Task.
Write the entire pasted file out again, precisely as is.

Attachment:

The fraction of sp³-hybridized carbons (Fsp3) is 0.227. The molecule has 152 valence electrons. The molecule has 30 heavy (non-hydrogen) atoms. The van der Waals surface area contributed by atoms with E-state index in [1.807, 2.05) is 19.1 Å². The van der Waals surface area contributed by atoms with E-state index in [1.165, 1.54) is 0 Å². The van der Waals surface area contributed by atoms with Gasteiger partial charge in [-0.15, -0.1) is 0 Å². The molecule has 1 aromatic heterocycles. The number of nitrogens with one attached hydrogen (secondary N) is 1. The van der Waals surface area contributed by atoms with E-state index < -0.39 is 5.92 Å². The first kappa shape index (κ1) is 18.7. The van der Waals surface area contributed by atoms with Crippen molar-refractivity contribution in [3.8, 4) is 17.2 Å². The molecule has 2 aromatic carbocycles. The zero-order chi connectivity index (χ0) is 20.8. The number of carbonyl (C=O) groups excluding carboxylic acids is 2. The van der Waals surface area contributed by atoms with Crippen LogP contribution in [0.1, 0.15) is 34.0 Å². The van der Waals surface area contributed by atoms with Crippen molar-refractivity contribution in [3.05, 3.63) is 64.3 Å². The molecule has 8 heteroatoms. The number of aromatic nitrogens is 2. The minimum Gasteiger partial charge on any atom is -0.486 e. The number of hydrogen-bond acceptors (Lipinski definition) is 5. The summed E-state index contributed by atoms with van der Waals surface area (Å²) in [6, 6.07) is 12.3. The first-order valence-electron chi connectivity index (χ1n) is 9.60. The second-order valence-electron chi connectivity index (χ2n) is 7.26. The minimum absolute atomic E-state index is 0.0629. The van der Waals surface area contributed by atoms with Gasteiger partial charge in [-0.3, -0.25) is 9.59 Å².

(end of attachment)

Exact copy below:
The fraction of sp³-hybridized carbons (Fsp3) is 0.227. The molecule has 152 valence electrons. The molecule has 30 heavy (non-hydrogen) atoms. The van der Waals surface area contributed by atoms with E-state index in [1.807, 2.05) is 19.1 Å². The van der Waals surface area contributed by atoms with E-state index in [1.165, 1.54) is 0 Å². The van der Waals surface area contributed by atoms with Gasteiger partial charge in [-0.15, -0.1) is 0 Å². The molecule has 1 aromatic heterocycles. The number of nitrogens with one attached hydrogen (secondary N) is 1. The van der Waals surface area contributed by atoms with E-state index < -0.39 is 5.92 Å². The first kappa shape index (κ1) is 18.7. The van der Waals surface area contributed by atoms with Crippen molar-refractivity contribution in [3.8, 4) is 17.2 Å². The molecule has 2 aromatic carbocycles. The zero-order chi connectivity index (χ0) is 20.8. The number of carbonyl (C=O) groups excluding carboxylic acids is 2. The van der Waals surface area contributed by atoms with Crippen LogP contribution in [0.1, 0.15) is 34.0 Å². The van der Waals surface area contributed by atoms with Crippen molar-refractivity contribution in [3.05, 3.63) is 64.3 Å². The molecule has 8 heteroatoms. The number of aromatic nitrogens is 2. The minimum Gasteiger partial charge on any atom is -0.486 e. The number of hydrogen-bond acceptors (Lipinski definition) is 5. The summed E-state index contributed by atoms with van der Waals surface area (Å²) in [6, 6.07) is 12.3. The first-order valence-electron chi connectivity index (χ1n) is 9.60. The second-order valence-electron chi connectivity index (χ2n) is 7.26. The minimum absolute atomic E-state index is 0.0629. The van der Waals surface area contributed by atoms with Gasteiger partial charge in [-0.3, -0.25) is 9.59 Å².